It was the younger Thomas who first brought the Arments to the attention of the law in the case that the press dubbed an "Extensive System of Plunder". Cst. Cobley was in the Whitechapel Road when he saw young Thomas with 28 yards of yellow damask that he was trying to sell. Something in this appeared odd to the constable so he questioned Arment about the origins of the material. Getting no satisfactory answers, Cobley placed Arment under arrest. Cobley's further investigation at various upholsterers led to the apprehension of another trader of the material, George Wall.

The elderly Wall appears to have been a reputable character who was known as a dealer. He was released on his own recognizance while young Thomas Arment languished in goal. We already know which way this went don't we? Wall came to be accepted as a witness. It was his testimony that brought the elder Thomas Arment into the case as Wall stated he received a commission for selling several parcels of damask for the Arments, father and son.

If the Arments had a reputable agent to distance them from the sale of the goods why was young Thomas out flogging the material that fateful day in December? Was there just too much damask to be sold for the one agent to do it all or did the Arments want to save on the commission? Retaining a known dealer seemed like a good idea until Wall's testimony dragged the elder Thomas into the case.

It really boiled down to the fact that the quantity of ill-gotten goods was too large to dispose of discreetly. It was also too large an amount for Druce and Co. to ignore. They launched their own investigation. Mr. W. Cumming was tasked with investigating the losses at Druce and Co. His remit was to find the thieves and the remaining unrecovered stolen property. Cumming questioned all the employees of Druce and Co. He returned again to question Henry Samuel Chester, who had been employed by Druce and Co. for three months. During that time company property had gone missing including 100 yards of damask. Chester finally admitted that he knew the Arments.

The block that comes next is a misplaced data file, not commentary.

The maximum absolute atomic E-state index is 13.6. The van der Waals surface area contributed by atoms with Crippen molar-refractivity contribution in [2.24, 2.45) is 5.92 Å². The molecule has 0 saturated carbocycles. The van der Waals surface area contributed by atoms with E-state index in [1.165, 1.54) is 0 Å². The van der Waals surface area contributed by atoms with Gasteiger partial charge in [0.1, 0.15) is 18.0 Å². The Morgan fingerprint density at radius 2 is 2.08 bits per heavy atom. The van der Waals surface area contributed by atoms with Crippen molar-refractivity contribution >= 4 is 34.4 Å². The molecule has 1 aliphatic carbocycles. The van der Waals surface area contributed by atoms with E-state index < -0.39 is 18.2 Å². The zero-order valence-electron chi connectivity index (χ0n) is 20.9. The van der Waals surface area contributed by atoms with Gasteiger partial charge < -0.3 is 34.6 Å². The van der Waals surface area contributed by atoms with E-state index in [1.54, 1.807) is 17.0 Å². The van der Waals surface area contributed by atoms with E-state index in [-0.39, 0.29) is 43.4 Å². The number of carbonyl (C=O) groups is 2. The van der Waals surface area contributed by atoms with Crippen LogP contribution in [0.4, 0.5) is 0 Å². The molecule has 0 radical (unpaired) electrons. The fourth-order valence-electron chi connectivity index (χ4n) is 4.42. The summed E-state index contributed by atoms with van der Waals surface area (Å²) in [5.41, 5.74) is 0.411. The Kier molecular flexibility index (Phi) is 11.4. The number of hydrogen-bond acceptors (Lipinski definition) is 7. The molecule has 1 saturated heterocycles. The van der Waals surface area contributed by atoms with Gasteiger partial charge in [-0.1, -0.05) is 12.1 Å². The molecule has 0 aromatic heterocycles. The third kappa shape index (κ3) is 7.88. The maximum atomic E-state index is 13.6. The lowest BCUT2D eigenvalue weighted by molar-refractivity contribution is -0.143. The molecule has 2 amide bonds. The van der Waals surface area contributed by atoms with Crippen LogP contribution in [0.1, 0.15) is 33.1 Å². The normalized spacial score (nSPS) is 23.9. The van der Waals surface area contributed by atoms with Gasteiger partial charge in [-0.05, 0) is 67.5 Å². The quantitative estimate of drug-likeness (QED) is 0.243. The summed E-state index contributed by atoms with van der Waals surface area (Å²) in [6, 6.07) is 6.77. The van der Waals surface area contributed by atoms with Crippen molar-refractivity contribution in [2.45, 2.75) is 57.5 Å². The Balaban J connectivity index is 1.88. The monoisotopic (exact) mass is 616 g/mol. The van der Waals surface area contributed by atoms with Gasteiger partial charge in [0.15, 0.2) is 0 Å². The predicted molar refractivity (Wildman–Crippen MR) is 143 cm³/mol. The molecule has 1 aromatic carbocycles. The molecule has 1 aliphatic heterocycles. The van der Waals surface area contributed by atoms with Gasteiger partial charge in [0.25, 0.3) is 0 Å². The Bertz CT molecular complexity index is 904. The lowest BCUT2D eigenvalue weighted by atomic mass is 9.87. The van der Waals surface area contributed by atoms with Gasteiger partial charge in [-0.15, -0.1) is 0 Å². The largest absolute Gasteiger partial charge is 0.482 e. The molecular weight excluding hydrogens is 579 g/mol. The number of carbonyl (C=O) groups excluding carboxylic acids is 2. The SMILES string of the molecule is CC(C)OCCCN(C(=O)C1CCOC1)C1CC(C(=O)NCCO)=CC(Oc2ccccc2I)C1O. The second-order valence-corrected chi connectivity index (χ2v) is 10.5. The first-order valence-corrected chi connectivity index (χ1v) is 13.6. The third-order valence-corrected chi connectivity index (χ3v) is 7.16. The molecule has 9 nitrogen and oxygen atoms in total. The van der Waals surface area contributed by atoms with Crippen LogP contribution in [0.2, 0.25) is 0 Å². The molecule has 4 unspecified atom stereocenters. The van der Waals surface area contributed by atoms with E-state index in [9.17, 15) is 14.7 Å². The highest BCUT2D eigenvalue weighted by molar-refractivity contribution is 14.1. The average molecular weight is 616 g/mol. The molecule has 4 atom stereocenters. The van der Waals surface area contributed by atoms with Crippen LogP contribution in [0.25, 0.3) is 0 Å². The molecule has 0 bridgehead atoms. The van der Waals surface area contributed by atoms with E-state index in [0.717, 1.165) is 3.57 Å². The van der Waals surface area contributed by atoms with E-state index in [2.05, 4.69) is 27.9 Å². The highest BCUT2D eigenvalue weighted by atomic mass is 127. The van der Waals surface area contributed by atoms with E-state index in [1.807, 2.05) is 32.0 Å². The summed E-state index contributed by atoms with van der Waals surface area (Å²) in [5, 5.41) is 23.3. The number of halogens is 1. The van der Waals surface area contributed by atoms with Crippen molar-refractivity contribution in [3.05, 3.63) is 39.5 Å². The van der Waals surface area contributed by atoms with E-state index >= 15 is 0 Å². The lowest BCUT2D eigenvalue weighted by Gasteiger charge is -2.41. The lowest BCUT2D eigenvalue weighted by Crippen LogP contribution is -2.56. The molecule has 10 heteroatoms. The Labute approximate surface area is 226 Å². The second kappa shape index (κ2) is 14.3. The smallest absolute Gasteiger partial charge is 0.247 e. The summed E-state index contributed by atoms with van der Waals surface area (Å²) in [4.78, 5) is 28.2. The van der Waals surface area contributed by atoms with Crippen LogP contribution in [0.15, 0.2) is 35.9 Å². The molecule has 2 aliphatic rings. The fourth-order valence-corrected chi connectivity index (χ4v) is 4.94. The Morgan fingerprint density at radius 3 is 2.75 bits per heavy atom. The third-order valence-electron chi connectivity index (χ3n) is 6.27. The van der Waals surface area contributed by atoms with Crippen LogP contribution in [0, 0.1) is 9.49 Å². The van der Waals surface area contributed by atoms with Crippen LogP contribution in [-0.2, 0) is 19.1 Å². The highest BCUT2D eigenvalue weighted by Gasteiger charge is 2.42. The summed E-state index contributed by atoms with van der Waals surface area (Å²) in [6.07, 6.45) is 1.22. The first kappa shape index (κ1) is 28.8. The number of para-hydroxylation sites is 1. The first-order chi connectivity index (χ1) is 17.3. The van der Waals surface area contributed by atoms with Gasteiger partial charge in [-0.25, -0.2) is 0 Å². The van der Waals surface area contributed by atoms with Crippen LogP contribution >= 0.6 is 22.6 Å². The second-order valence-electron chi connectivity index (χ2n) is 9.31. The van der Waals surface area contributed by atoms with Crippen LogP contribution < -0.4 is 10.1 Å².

Chester was arrested on January 3rd, 1849. As seen in the previous post, he admitted stealing from Druce and Co. According to the London Daily News of January 4, 1849, he broke down when Cumming took him into custody and said that the Arments and Fain had pressured him to take more and more items from his employer.

Poor beleaguered Chester, or was he? Mean nasty pressuring Thomas Arment senior, Thomas Arment junior and Abraham Greaves Fain, or were they? We already know that Fain was found not guilty. What about the Arments, father and son?

Story to be continued next week

A fragment of damask
 
Sources:
Findmypast newspapers: http://www.findmypast.com (subscription site) 
 
The Proceedings of the Old Bailey 1674-1913 https://www.oldbaileyonline.org/
 
Images:
 
Druce & Co. - This file is from the Mechanical Curator collection, a set of over 1 million images scanned from out-of-copyright books and released to Flickr Commons by the British Library.View image on FlickrView all images from bookView catalogue entry for book., Public Domain, https://commons.wikimedia.org/w/index.php?curid=37397861 
 
Damask - This file was donated to Wikimedia Commons by as part of a project by the Metropolitan Museum of Art. See the Image and Data Resources Open Access Policy, CCO,  https://commons.wikimedia.org/w/index.php?curid=60186201